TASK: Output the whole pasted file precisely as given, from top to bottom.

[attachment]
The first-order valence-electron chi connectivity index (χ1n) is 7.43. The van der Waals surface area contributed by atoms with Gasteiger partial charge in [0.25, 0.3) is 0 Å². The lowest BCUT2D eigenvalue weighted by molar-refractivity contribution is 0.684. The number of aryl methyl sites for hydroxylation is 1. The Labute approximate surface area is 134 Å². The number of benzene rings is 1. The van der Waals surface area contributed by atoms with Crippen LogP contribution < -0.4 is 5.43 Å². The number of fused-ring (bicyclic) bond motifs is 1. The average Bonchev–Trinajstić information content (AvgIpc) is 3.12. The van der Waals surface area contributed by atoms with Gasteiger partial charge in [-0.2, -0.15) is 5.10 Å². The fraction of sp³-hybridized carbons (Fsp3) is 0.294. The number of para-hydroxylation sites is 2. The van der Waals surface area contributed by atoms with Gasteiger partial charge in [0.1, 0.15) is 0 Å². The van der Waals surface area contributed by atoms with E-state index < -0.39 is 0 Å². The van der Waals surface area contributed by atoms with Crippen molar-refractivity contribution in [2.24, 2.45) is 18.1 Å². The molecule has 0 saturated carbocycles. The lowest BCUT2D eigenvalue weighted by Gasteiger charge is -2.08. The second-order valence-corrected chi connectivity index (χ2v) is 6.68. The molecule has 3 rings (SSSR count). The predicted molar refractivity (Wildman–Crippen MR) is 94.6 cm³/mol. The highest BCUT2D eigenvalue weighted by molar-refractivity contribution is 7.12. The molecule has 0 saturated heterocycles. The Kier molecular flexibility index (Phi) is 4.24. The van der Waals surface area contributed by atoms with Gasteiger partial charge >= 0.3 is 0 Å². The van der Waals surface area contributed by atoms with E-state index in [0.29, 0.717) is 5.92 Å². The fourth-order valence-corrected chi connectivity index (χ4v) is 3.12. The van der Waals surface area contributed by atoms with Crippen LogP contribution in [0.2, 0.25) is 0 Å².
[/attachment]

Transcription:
The first-order valence-electron chi connectivity index (χ1n) is 7.43. The van der Waals surface area contributed by atoms with Gasteiger partial charge in [0.25, 0.3) is 0 Å². The lowest BCUT2D eigenvalue weighted by molar-refractivity contribution is 0.684. The number of aryl methyl sites for hydroxylation is 1. The Labute approximate surface area is 134 Å². The number of benzene rings is 1. The van der Waals surface area contributed by atoms with Crippen LogP contribution < -0.4 is 5.43 Å². The number of fused-ring (bicyclic) bond motifs is 1. The average Bonchev–Trinajstić information content (AvgIpc) is 3.12. The van der Waals surface area contributed by atoms with Gasteiger partial charge in [-0.2, -0.15) is 5.10 Å². The fraction of sp³-hybridized carbons (Fsp3) is 0.294. The number of para-hydroxylation sites is 2. The van der Waals surface area contributed by atoms with Gasteiger partial charge in [0.1, 0.15) is 0 Å². The van der Waals surface area contributed by atoms with E-state index < -0.39 is 0 Å². The van der Waals surface area contributed by atoms with Crippen molar-refractivity contribution in [2.24, 2.45) is 18.1 Å². The molecule has 0 saturated carbocycles. The lowest BCUT2D eigenvalue weighted by Gasteiger charge is -2.08. The second-order valence-corrected chi connectivity index (χ2v) is 6.68. The molecule has 3 rings (SSSR count). The predicted molar refractivity (Wildman–Crippen MR) is 94.6 cm³/mol. The highest BCUT2D eigenvalue weighted by molar-refractivity contribution is 7.12. The molecule has 0 saturated heterocycles. The Kier molecular flexibility index (Phi) is 4.24. The van der Waals surface area contributed by atoms with Gasteiger partial charge >= 0.3 is 0 Å². The van der Waals surface area contributed by atoms with E-state index in [0.29, 0.717) is 5.92 Å². The fourth-order valence-corrected chi connectivity index (χ4v) is 3.12. The van der Waals surface area contributed by atoms with Crippen LogP contribution in [0.2, 0.25) is 0 Å².